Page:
Team Shasta developing transient and homeless strategies

Staff Writer
Mount Shasta Herald
Team Shasta met to create a Mt. Shasta Transient and Homeless Plan last Wednesday, July 6, with workshop designer and facilitator Di Strachan. Workshop outcomes and key initiatives will be shared at an upcoming city council meeting. Submitted

More than 20 Mt. Shasta City and Siskiyou County leaders and representatives met on Wednesday, July 6, in an all day workshop sponsored by Team Shasta, beginning the development of a collaborative plan to address the needs of and impacts resulting from transient and homeless populations in Mt. Shasta and surrounding region.

Included in the workshop were representatives from diverse community sectors: public safety, City of Mt. Shasta, the business community, behavioral health and community services, homeless service providers, and public facilities.

Four key initiatives, along with top actions on how to begin to accomplish the initiatives, were created following a lengthy brainstorming session identifying shared community vision elements, top priorities, and the impacts and needs of the transient and homeless populations.

The four key initiatives include:

• Providing safe environments for community members and visitors;

• Creating a public engagement and outreach process around homeless and transient populations;

• Providing local homeless services including emergency services, and

• Improving behavioral health (mental and substance abuse conditions) services for local homeless populations.

“We had a caring and committed group show up for this Team Shasta community workshop,” states city council member and workshop organizer Kathy Morter in a press release. “Our desired outcomes going into this workshop were to share a positive community vision regarding to our transient and homeless populations, residents and visitors; to identify guiding principals and values to guide our implementation of new collaborative actions; to strengthen the new Team Shasta working group; and to enjoy the process of working hard together to find solutions to improve the quality of life for everyone in our community. I am happy to report that the workshop met all of its outcomes and then some.”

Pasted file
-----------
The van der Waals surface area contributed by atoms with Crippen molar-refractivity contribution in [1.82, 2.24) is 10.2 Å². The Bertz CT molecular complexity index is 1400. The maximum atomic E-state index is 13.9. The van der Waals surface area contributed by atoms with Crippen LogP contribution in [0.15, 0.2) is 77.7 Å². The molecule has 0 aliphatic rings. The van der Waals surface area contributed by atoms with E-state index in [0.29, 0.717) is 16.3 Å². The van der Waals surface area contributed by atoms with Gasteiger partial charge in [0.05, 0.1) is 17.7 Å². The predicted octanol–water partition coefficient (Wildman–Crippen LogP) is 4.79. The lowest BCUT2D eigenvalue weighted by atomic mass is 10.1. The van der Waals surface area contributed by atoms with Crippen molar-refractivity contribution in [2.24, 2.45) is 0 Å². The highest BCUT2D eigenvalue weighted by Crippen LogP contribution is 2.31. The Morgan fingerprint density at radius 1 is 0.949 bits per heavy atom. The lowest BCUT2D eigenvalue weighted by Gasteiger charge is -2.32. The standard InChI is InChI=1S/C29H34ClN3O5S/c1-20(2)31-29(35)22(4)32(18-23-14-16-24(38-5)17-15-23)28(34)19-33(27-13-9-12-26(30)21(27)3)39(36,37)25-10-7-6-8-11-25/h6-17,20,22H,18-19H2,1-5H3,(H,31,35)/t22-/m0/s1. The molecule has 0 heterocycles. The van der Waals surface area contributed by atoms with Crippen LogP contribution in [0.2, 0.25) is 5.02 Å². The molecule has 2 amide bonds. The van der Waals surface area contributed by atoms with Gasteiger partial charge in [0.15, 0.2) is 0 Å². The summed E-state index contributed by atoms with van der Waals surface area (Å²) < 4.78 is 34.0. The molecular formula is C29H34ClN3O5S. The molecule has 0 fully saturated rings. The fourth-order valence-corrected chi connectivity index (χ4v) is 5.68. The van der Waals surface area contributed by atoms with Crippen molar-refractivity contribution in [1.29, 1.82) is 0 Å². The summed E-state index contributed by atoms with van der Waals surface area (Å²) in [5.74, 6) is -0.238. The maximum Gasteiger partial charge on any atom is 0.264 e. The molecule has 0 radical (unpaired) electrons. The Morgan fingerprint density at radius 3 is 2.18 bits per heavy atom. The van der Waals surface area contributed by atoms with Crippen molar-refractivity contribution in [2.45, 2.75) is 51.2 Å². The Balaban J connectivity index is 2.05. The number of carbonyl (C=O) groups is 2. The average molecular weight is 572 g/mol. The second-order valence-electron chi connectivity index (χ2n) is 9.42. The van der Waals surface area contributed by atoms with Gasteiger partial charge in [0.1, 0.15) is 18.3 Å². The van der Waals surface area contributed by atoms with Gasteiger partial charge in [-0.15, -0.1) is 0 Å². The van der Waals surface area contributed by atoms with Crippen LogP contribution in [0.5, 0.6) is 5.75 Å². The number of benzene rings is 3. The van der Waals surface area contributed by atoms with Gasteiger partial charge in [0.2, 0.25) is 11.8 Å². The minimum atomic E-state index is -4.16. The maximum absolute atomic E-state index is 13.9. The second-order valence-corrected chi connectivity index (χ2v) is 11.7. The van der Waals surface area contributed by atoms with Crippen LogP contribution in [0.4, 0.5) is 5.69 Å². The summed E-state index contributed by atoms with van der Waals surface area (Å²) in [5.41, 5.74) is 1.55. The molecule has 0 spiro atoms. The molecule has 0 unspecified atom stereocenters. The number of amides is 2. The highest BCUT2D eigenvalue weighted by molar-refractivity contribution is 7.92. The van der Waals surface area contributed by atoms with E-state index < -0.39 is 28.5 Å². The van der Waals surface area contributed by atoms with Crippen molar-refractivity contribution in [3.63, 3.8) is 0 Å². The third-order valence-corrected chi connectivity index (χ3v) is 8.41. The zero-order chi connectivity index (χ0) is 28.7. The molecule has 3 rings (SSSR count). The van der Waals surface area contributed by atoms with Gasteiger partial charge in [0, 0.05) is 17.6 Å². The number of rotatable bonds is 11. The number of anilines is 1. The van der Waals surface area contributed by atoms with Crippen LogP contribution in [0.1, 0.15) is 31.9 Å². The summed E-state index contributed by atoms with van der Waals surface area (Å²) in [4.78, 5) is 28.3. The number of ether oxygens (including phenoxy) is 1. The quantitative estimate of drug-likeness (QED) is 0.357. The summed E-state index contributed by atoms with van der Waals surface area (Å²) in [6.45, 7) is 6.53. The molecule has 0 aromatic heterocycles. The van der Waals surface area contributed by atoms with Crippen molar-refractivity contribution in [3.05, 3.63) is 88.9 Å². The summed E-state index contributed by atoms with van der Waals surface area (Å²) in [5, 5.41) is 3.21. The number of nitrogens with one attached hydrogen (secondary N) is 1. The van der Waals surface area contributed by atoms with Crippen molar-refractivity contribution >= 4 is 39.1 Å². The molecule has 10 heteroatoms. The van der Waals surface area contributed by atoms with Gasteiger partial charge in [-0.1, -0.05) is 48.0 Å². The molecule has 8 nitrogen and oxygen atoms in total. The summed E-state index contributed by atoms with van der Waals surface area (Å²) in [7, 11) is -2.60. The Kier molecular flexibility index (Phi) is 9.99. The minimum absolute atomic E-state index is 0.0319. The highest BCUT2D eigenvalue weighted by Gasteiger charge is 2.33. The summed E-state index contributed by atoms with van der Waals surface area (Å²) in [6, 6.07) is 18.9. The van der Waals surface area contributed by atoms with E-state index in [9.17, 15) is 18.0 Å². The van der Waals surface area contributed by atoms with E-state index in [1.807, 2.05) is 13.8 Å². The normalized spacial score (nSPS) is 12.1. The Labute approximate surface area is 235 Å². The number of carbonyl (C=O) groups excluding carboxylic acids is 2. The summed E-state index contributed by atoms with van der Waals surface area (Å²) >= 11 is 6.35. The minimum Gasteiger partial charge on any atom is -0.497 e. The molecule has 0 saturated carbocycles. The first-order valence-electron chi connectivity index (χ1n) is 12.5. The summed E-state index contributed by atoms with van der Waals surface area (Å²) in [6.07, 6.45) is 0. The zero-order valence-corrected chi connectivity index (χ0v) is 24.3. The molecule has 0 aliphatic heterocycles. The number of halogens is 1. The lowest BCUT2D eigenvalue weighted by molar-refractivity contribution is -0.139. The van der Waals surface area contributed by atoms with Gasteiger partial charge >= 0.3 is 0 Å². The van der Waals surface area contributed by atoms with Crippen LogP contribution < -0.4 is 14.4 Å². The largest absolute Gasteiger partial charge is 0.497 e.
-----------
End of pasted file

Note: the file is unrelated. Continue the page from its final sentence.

The workshop was facilitated by Mount Shasta resident Di Strachan of Positive Futures. “Di’s workshop design and positive prodding helped us accomplish in one day what would have taken us much longer without her experienced navigation. We’re off to a great start,” said city councilor Tim Stearns.

Attending the workshop were Mt. Shasta Police Chief Parish Cross, Siskiyou County Sheriff Jon Lopey, Mt. Shasta City Council members Tim Stearns and Kathy Morter, Mt. Shasta Chamber of Commerce board president Brett Waite; Berryvale Grocery owner Belinda Higuera, Snow Creek Studios and Expershare owner Greg Messer, Siskiyou County Behavioral Health Division director Sarah Collard, Community Services Council executive director Kathy Suvia, Mt. Shasta Community Resource Center executive director Bliss Bryan and family service coordinator Julie Eckert, reserve deputy and St. Anthony’s Church deacon (in process) Ed Pecis, Meals on Wheels and Mt. Shasta Thanksgiving Meal coordinator Dawn Fazende, USFS Shasta McCloud Management Unit district ranger Carolyn Napper and battalion chief Steve Clark, A Melo Place owner and homeless advocate Atara Melo, Mt. Shasta Recreation and Parks district administrator Mike Rodriguez, Mt. Shasta Library executive director Courtney Laverty and consultant Kristen Stroud, Mt. Shasta Postmaster Matt Valdivia, and Ford Family Foundation field coordinator Crystal Aston and fellow alumna Janet Zalewski.